Engineering monoclonal antibodies for COVID-19 protection and therapy

The challenge

The COVID-19 pandemic requires an urgent response including a strong focus on effective immunotherapies, which boost the body’s immune response to the virus. The body’s immune response to infection is to produce antibodies, which fight the infection. Our researchers are looking for ways to harness the antibodies produced by recovered COVID-19 patients, to develop treatments for patients with progressive COVID-19 infection.

The project

We have identified antiviral immunotherapy which uses ‘neutralising antibodies’ which defend the body’s cells against SARS-CoV-2 infection, as a pathway likely to enable the rapid development of safe therapies from the laboratory to registered products. With our colleagues at the Garvan Institute, one approach we are pursuing is to develop engineered neutralising antibodies, called ‘monoclonal antibodies’, in the lab and to test them in the clinic.

The method

With Professor Daniel Christ at the Garvan Institute, monoclonal antibodies that successfully neutralise the SARS virus will be specifically modified to be effective against COVID-19. This will be done by generating mutant versions of the original monoclonal antibodies until we have a humanised candidate that binds strongly to SARS-CoV-2 and prevents it infecting cells and causing disease. Once we have a successful antibody, we will run a human clinical trial in patients infected with SARS-CoV-2 in order to obtain the optimal dose, to show that is safe and demonstrate its effectiveness in patients with progressive COVID-19 disease.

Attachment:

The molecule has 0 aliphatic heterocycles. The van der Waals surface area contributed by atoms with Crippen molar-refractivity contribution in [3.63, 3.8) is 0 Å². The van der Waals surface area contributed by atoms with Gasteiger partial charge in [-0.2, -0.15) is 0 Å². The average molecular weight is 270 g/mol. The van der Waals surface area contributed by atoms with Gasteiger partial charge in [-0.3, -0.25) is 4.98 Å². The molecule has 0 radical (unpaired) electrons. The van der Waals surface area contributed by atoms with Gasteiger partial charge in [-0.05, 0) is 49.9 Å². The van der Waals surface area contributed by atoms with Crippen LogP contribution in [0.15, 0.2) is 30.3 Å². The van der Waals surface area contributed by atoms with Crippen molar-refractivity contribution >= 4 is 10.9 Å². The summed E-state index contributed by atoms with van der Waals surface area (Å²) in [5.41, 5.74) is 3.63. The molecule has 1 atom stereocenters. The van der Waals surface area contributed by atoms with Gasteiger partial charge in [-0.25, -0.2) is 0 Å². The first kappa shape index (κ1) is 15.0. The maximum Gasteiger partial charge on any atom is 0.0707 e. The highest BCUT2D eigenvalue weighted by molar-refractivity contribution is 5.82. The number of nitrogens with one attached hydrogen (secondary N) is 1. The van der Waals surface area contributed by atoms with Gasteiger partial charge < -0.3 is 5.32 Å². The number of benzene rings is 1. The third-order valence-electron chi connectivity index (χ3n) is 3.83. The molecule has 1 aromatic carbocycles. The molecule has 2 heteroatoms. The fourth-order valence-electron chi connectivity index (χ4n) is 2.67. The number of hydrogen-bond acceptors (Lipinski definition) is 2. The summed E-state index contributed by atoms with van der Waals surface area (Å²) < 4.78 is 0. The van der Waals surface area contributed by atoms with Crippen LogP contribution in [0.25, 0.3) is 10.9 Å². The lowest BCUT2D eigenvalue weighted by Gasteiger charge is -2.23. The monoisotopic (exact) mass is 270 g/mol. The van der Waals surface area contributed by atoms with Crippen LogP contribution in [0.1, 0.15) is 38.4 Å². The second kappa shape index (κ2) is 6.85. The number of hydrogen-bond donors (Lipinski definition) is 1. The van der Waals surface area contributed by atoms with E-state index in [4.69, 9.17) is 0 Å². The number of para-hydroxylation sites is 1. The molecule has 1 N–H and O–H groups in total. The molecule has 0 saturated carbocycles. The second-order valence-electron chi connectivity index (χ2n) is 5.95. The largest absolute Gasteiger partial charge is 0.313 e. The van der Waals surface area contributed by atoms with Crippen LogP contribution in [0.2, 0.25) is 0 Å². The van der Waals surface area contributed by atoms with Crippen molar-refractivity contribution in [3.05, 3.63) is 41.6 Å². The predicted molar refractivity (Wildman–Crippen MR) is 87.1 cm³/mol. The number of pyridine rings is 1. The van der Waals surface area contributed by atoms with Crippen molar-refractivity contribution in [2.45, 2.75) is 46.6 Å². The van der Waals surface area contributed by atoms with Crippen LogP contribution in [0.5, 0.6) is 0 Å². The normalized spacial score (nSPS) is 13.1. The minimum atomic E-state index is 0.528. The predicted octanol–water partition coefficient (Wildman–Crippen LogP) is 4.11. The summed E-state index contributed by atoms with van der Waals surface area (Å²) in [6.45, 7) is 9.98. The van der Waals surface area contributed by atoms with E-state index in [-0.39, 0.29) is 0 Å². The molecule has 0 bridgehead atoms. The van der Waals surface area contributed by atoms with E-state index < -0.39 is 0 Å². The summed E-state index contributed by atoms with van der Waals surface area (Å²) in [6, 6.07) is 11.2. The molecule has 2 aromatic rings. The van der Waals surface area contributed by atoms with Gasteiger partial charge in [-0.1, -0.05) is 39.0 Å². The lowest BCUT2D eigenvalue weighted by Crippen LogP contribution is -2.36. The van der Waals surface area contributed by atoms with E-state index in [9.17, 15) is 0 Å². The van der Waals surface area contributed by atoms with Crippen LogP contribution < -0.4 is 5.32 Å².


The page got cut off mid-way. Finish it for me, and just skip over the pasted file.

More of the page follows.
The results

Our results reveal that a well-designed cloth mask can outperform a three-layered surgical mask for such violent respiratory events. Our developed graphene and nanoparticles coated cotton/silk fabrics showed excellent antimicrobial and multifunctional activities.

The impact

We will be able to prioritise promising compounds from our pre-clinical and early phase work into the disease stage and population where benefit is most likely. Parallel adaptive trial platforms now in development by INSIGHT (early disease, CHIRON) or already accruing (moderate-severe disease, ACT) will ensure rapid large-scale evaluation of these approaches with controlled comparisons to best standard of care using robust clinical outcome measures.

Project funding

The project is supported by the Kirby Institute and the Garvan Institute, UNSW.